Of his 74 years of life, Viktor Zakharchenko has dedicated 37 years to carry out the fire protection. Since 1996, he is retired. He told us a lot of details about the everyday life of the Chernobyl.
In 1986 was a year has passed since Victor Zakharchenko was appointed head of the regional department of the State Fire Service in Transcarpathia (Zakarpattya). Then the accident at the Chernobyl was reported as a mediocre fire. Only after attending the spot, Viktor Zakharchenko comprehended the situation.
Fire protection in the area was carried out by a combined unit, which involved representatives of different regions of Ukraine. June 13, 1987 it was Zakharchenko’s time to lead this unit.
“The first days of my service in Chernobyl began from the fire at the station, - says the liquidator. – At that time, intensive repairs were carried out there. The task was to liquidate one of the metal constructions of the third block. To speed up the process, one of the workers decided to use a blowtorch. It caused burning of the cables in special tunnel (the cable was as thick as a fist); the cables provided power in all devices of the block. After this incident, every production meeting began with a review and resolution of issues related to fire safety.
Our next guard guarded the station while carrying a service directly in the first turbine building, where two water tankers and a couple of special equipment vehicles were located”.
“The dosimetrist worked with me quite often. And once... The device shows 125 röntgen, while the normal rate is 10-12 röntgen. The concrete on the facade was just "raying." By the way, insects were a kind of "dosimetrists" in the contaminated areas. When the X-rays were growing up, flies and mosquitoes disappeared,” Viktor continues the story.
- It is true that not everything in Chernobyl was contaminated. People were fishing, collecting mushrooms. Then brought it to the laboratory, where for about ten minutes, these natural resources were tested for radiation. Often they were in the normal range. Then the radiation accumulated in the fish bones, and meat could be eaten. Pikes were as big as an elbow!
Our employees were deeply aware of the seriousness of the situation, we put the execution of the duty above the personal interests, knowing that they are working at great risk to life. They bravely overcome all the difficulties and the danger.
Minutes of hard physical and mental efforts embraced all the days of the stay in the zone, during which Viktor had to extinguish around twenty fires. The houses were burned, the peat was smoldering.
- The most memorable fire in Prypyat took place at the plant "Yupiter," perhaps because it was very difficult, - says the veteran. One of the shops was damaged. - It's a shame, but we must admit that everything was not that smooth at the time of liquidation of consequences of the disaster, as reported by media. Then we, the liquidators have encountered many failures that have been forced to travel on the go.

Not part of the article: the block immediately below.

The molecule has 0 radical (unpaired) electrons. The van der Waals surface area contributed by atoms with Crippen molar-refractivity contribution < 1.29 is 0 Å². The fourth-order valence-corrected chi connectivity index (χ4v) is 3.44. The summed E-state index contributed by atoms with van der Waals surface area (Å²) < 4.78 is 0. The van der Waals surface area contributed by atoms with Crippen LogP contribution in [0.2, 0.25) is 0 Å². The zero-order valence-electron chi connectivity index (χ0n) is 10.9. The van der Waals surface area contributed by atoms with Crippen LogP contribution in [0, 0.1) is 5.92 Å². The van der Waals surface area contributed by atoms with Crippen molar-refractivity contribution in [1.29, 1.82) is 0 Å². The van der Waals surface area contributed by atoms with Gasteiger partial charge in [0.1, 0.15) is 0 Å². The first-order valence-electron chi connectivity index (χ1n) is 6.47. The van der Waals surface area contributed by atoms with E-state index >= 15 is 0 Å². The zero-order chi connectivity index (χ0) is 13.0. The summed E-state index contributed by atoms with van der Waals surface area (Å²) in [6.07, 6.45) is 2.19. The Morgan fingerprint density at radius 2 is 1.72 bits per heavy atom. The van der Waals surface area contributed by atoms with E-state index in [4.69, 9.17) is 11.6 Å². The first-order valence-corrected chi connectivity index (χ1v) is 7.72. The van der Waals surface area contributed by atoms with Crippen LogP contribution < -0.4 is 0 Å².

I remember mending of the roof of the first unit, which was carried out by the soldiers. According to the technology, they were to package old roofing materials in plastic bags and gently lower them down. But they were just throwing the remains from top to bottom, rising columns of radioactive dust. Again ignorance. Before that we were only aware of the existence of ionizing radiation (gamma-ray). We did not know that a simple technical dust carried with it the danger of beta particles, which can cause radiation burns when radioactive dust gets inside of man and on the skin. We had no personal devices for determining the level of beta-radiation. Therefore, people received high doses of radiation (on average they exceeded the norm by 200-400 times), but no one knew about the mortal danger. However, every day dosimetrist checked our stuff – the hand rolled over. Then we threw away different things: mattresses, blankets, pillows, bed linen, tunics, pants, shoes, sword belts, shirts, and other things that were in use.”
Later, back in the Carpathian region, Viktor felt consequences of the invisible Chernobyl radiation on his health through unbearable pain in his throat. Twice a week, he went to Uzhgorod doctors who systematically tried to “clean” his throat. However, the desired results of the treatment did not work. Then he went to Kyiv, where he was sent for examination to the Institute of Neurosurgery. The doctors identified the true extent of contamination of the body - 60 röntgen (the first category of Chernobyl disabled), instead of 3 röntgen, it has been recorded in the medical card of the liquidator.
Instead of one shift (15 days), Viktor Zakharchenko stayed in Chernobyl for three shifts. 45 days without rest.
“I often look back on those 45 days and nights spent in the Chernobyl zone. Years pass, and they will not be erased - on the contrary, they rise above time. Indeed, everything could be seen from a distance,” concludes this courageous man who, along with others, had bravely fought against nuclear enemy.